What is Limestone
Limestone is a hard sedimentary rock, composed mainly of calcium carbonate i.e. CaCO3 or dolomite, used as building material and in the making of cement. Limestone makes up about 10% of the total volume of all sedimentary rocks. Limestone may also form in both lacustrine and evaporate depositional environments. Pure limestone’s are white or almost white. Because of impurities, such as clay, sand, organic remains, iron oxide and other materials, many limestones exhibit different colours, especially on weathered surfaces.
Limestone is also the main way you get lime, which is one of the things you make cement out of. To get lime, you have to burn limestone in lime kilns, and then what is left is lime.
Mainly limestone is composed from skeletal fragments of marine organisms such as coral or foraminifera. Limestone is an organic, sedimentary rock. This means it was formed from the remains of tiny shells and micro-skeletons deposited on the sea bed. With the passage of time they were compressed to form solid rock.
Bands of limestone emerge from the Earth’s surface in often spectacular rocky outcrops and islands.
The world’s largest limestone quarry is at Michigan Limestone and Chemical Company in Rogers City, Michigan.
Limestone is made up of calcium carbonate and reacts with diluted hydrochloric acid. Limestone is formed in layers – called bedding planes. These bedding planes contain vertical cracks called joints. Joints and bedding planes make the rock permeable.
The prime mineral or chemical compound present in limestone is calcium carbonate, but the rock is often mixed with other mineral impurities. These impurities can alter the texture of the rock, and also its colour. As an example of the diversity of limestone, both chalk and marble are forms of limestone, even though these two rock varieties look and feel very different.
Limestone is quarried for roadbeds, building and landscape construction, and cement manufacture. Limestone is very common in architecture. Its traces can be seen in history. Many landmarks across the world, including the pyramids in Egypt, are made of limestone. It is long-lasting and stands up well to exposure. However, it is a very heavy material, making it impractical for tall buildings, and relatively expensive as a building material. Limestone was most popular in the early 20th and late 19th centuries. Train stations, banks and other structures from that era are normally made of limestone.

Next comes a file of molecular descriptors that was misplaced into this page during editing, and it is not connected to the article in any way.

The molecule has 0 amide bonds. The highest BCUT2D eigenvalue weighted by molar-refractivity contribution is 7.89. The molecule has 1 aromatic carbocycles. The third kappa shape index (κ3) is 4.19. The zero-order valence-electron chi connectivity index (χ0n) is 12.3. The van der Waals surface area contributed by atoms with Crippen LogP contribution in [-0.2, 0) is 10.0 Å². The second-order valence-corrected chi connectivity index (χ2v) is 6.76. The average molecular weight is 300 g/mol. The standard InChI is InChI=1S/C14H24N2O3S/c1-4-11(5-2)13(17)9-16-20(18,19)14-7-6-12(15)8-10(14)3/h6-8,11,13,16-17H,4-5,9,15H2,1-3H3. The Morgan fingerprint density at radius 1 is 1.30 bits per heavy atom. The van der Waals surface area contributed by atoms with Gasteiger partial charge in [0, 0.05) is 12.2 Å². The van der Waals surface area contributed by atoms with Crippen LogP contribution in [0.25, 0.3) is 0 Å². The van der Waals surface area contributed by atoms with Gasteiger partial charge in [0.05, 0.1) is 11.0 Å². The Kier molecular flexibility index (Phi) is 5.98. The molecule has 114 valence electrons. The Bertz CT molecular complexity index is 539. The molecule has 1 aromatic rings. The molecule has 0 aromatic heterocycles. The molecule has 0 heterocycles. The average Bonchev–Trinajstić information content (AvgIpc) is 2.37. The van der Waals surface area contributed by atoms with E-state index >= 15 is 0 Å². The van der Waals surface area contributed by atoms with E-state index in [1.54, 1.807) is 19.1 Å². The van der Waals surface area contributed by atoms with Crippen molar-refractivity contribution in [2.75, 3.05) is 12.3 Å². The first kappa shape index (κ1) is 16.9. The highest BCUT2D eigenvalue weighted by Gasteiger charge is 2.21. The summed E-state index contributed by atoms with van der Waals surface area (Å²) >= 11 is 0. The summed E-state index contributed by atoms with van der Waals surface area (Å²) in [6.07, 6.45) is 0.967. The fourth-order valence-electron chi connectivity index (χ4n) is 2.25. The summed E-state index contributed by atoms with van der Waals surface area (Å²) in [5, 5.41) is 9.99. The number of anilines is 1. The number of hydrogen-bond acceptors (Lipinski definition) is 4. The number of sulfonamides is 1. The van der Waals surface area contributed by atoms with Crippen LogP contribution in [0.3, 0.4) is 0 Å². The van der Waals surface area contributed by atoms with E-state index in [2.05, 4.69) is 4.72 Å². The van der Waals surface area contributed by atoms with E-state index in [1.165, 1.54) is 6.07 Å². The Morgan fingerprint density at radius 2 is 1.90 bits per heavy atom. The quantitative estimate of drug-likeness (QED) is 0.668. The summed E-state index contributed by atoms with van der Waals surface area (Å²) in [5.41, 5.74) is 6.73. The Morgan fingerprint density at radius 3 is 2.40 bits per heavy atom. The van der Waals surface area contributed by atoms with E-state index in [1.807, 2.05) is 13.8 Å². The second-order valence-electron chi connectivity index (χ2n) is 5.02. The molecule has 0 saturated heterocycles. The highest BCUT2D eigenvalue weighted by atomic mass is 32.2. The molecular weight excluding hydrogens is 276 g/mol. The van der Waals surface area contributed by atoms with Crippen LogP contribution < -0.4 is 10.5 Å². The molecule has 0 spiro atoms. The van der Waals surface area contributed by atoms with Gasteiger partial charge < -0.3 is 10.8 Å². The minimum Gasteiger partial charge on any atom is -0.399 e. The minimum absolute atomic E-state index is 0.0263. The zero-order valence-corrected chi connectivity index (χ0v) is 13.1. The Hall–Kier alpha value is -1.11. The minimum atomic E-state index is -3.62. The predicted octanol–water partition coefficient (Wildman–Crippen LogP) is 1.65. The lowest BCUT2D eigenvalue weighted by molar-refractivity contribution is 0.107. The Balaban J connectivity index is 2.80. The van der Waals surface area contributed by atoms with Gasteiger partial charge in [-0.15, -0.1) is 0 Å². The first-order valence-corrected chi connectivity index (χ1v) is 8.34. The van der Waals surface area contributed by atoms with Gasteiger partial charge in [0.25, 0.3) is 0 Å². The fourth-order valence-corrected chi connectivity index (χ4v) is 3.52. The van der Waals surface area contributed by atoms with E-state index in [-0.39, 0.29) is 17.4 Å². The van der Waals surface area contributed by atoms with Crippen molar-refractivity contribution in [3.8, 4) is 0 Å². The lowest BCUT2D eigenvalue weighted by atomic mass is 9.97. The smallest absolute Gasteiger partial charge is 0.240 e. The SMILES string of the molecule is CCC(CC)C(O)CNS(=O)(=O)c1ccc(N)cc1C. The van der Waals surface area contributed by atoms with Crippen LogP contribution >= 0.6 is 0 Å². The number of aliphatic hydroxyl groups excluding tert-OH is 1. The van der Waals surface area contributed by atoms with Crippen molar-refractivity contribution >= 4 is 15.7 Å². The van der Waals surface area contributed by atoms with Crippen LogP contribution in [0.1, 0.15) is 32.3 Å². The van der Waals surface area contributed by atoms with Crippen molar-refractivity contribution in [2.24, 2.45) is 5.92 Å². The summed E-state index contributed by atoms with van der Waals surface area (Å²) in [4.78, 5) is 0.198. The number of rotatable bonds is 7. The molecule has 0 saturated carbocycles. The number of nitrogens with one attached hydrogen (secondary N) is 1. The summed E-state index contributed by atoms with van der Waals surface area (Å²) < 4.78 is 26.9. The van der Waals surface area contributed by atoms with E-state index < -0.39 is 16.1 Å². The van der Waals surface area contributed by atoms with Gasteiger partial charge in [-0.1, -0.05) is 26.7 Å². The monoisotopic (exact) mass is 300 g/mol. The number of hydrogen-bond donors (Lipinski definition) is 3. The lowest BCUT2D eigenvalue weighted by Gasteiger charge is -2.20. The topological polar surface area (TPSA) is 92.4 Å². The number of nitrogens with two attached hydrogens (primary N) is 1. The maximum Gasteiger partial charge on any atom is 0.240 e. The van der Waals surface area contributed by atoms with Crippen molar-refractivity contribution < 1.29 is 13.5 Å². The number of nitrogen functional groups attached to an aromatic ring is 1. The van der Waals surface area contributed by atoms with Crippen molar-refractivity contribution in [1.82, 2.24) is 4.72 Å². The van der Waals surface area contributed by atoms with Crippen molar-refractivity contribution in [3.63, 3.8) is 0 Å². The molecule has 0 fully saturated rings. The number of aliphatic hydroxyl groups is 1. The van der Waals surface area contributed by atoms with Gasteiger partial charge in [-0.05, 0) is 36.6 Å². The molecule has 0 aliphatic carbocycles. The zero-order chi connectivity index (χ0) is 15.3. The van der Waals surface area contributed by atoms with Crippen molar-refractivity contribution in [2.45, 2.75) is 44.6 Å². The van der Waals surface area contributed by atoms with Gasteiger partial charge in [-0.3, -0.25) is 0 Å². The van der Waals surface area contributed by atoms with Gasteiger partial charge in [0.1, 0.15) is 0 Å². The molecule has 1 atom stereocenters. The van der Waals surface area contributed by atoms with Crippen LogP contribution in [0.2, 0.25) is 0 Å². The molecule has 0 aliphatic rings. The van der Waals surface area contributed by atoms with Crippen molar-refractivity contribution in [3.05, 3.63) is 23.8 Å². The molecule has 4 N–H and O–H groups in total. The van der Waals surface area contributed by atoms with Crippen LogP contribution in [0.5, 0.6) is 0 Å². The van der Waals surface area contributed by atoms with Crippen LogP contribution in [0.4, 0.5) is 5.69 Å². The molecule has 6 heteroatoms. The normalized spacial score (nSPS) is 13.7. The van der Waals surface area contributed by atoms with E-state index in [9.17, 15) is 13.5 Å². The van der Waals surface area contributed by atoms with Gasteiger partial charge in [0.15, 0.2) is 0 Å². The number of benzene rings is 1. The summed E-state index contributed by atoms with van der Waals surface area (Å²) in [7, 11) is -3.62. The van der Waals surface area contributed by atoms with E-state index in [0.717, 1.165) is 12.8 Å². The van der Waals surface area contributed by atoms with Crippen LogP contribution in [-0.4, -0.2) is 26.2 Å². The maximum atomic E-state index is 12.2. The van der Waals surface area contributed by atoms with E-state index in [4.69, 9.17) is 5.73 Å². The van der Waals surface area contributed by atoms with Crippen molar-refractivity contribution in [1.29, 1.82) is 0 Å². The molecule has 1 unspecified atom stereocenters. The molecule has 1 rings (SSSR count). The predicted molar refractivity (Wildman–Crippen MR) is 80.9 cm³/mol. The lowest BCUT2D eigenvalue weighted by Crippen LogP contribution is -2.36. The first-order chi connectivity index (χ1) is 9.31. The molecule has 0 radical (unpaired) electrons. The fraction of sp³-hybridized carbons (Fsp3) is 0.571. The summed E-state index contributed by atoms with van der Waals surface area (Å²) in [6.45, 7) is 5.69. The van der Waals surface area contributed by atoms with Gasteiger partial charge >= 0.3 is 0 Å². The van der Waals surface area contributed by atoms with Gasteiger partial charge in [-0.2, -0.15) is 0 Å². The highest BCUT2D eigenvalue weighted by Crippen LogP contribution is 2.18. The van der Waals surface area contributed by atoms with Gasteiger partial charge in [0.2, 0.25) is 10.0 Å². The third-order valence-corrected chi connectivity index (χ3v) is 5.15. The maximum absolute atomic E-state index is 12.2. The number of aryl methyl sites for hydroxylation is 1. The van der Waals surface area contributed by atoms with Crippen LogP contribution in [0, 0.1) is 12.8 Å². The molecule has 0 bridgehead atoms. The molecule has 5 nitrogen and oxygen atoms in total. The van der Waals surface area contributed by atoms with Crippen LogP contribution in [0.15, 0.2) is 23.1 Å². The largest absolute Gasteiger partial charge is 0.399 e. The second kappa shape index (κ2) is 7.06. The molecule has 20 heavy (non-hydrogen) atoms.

Some varieties of limestone perform well in these uses because they are strong, dense rocks with few pore spaces. These properties enable them to stand up well to abrasion and freeze-thaw. Although limestone does not perform as well in these uses as some of the harder silicate rocks it is much easier to mine and does not exert the same level of wear on mining equipment, crushers, screens and the beds of the vehicles that transport it. Some additional but also important uses of limestone include:
Dimension Stone: Limestone is often cut into blocks and slabs of specific dimensions for use in construction and in architecture.
Roofing Granules: Crushed to a fine particle size, crushed limestone is used as a weather and heat-resistant coating on asphalt impregnated shingles and roofing.
Flux Stone: Crushed limestone is used in smelting and other metal refining processes. In the heat of smelting, limestone combines with impurities and can be removed from the process as a slag. Portland Cement: Limestone is heated in a kiln with shale, sand and other materials and ground to a powder that will harden after being mixed with water. Lime: If calcium carbonate (CaC03 is heated to high temperature in a kiln the products will be a release of carbon dioxide gas (CO2) and calcium oxide (CaO). The calcium oxide is a powerful acid neutralization agent. It is widely used as a soil treatment agent (faster acting than aglime) in agriculture and as an acid neutralization agent by the chemical industry.